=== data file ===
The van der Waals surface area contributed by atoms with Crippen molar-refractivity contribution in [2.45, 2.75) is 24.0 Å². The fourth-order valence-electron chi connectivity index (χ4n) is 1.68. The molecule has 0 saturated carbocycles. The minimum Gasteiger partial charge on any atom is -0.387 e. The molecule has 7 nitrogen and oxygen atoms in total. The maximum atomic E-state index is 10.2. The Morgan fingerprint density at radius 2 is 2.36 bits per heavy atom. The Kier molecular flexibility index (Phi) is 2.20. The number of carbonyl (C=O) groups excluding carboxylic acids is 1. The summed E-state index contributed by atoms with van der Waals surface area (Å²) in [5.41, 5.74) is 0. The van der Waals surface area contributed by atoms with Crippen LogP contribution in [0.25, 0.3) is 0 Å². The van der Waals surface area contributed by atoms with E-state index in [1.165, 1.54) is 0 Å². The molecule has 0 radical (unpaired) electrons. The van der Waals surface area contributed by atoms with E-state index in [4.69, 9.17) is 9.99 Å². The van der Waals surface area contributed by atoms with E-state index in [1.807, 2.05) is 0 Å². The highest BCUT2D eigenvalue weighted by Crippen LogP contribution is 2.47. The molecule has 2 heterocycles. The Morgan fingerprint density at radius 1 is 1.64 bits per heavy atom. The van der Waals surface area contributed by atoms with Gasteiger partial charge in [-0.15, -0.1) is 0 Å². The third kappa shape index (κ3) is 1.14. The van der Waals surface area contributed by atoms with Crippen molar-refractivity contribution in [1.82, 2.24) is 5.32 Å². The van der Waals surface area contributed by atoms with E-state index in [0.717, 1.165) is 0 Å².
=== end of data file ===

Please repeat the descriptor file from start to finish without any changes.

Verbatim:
The van der Waals surface area contributed by atoms with Crippen molar-refractivity contribution in [2.45, 2.75) is 24.0 Å². The fourth-order valence-electron chi connectivity index (χ4n) is 1.68. The molecule has 0 saturated carbocycles. The minimum Gasteiger partial charge on any atom is -0.387 e. The molecule has 7 nitrogen and oxygen atoms in total. The maximum atomic E-state index is 10.2. The Morgan fingerprint density at radius 2 is 2.36 bits per heavy atom. The Kier molecular flexibility index (Phi) is 2.20. The number of carbonyl (C=O) groups excluding carboxylic acids is 1. The summed E-state index contributed by atoms with van der Waals surface area (Å²) in [5.41, 5.74) is 0. The van der Waals surface area contributed by atoms with Crippen LogP contribution in [0.25, 0.3) is 0 Å². The van der Waals surface area contributed by atoms with E-state index in [1.165, 1.54) is 0 Å². The molecule has 0 radical (unpaired) electrons. The van der Waals surface area contributed by atoms with E-state index in [4.69, 9.17) is 9.99 Å². The van der Waals surface area contributed by atoms with E-state index in [1.807, 2.05) is 0 Å². The highest BCUT2D eigenvalue weighted by Crippen LogP contribution is 2.47. The molecule has 2 heterocycles. The Morgan fingerprint density at radius 1 is 1.64 bits per heavy atom. The van der Waals surface area contributed by atoms with Gasteiger partial charge in [-0.15, -0.1) is 0 Å². The third kappa shape index (κ3) is 1.14. The van der Waals surface area contributed by atoms with Crippen molar-refractivity contribution in [1.82, 2.24) is 5.32 Å². The van der Waals surface area contributed by atoms with E-state index in [0.717, 1.165) is 0 Å².